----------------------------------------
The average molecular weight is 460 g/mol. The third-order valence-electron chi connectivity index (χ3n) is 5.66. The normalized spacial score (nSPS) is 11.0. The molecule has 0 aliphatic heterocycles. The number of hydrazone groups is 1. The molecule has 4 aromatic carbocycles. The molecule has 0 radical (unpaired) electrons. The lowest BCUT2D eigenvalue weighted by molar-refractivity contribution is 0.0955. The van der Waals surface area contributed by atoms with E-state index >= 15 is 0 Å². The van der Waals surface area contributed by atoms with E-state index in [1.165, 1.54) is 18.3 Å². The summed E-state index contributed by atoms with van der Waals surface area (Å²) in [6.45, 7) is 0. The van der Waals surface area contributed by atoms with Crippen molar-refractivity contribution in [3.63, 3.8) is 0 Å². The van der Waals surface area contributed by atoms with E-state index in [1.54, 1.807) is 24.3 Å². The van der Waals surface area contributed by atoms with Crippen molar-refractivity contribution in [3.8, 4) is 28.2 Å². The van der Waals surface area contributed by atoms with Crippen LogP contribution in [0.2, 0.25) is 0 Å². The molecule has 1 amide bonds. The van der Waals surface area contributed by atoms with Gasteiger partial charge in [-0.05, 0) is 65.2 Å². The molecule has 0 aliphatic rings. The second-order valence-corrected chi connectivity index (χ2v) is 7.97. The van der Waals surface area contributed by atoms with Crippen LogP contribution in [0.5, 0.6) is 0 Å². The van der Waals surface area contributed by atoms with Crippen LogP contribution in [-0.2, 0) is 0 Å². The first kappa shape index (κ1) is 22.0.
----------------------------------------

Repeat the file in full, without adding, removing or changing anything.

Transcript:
The average molecular weight is 460 g/mol. The third-order valence-electron chi connectivity index (χ3n) is 5.66. The normalized spacial score (nSPS) is 11.0. The molecule has 0 aliphatic heterocycles. The number of hydrazone groups is 1. The molecule has 4 aromatic carbocycles. The molecule has 0 radical (unpaired) electrons. The lowest BCUT2D eigenvalue weighted by molar-refractivity contribution is 0.0955. The van der Waals surface area contributed by atoms with E-state index >= 15 is 0 Å². The van der Waals surface area contributed by atoms with E-state index in [1.165, 1.54) is 18.3 Å². The summed E-state index contributed by atoms with van der Waals surface area (Å²) in [6.45, 7) is 0. The van der Waals surface area contributed by atoms with Crippen molar-refractivity contribution in [3.63, 3.8) is 0 Å². The van der Waals surface area contributed by atoms with E-state index in [1.54, 1.807) is 24.3 Å². The van der Waals surface area contributed by atoms with Crippen molar-refractivity contribution in [3.8, 4) is 28.2 Å². The van der Waals surface area contributed by atoms with Crippen LogP contribution in [0.2, 0.25) is 0 Å². The molecule has 1 amide bonds. The van der Waals surface area contributed by atoms with Gasteiger partial charge in [-0.05, 0) is 65.2 Å². The molecule has 0 aliphatic rings. The second-order valence-corrected chi connectivity index (χ2v) is 7.97. The van der Waals surface area contributed by atoms with Crippen LogP contribution in [0.5, 0.6) is 0 Å². The van der Waals surface area contributed by atoms with Crippen LogP contribution in [-0.2, 0) is 0 Å². The first kappa shape index (κ1) is 22.0.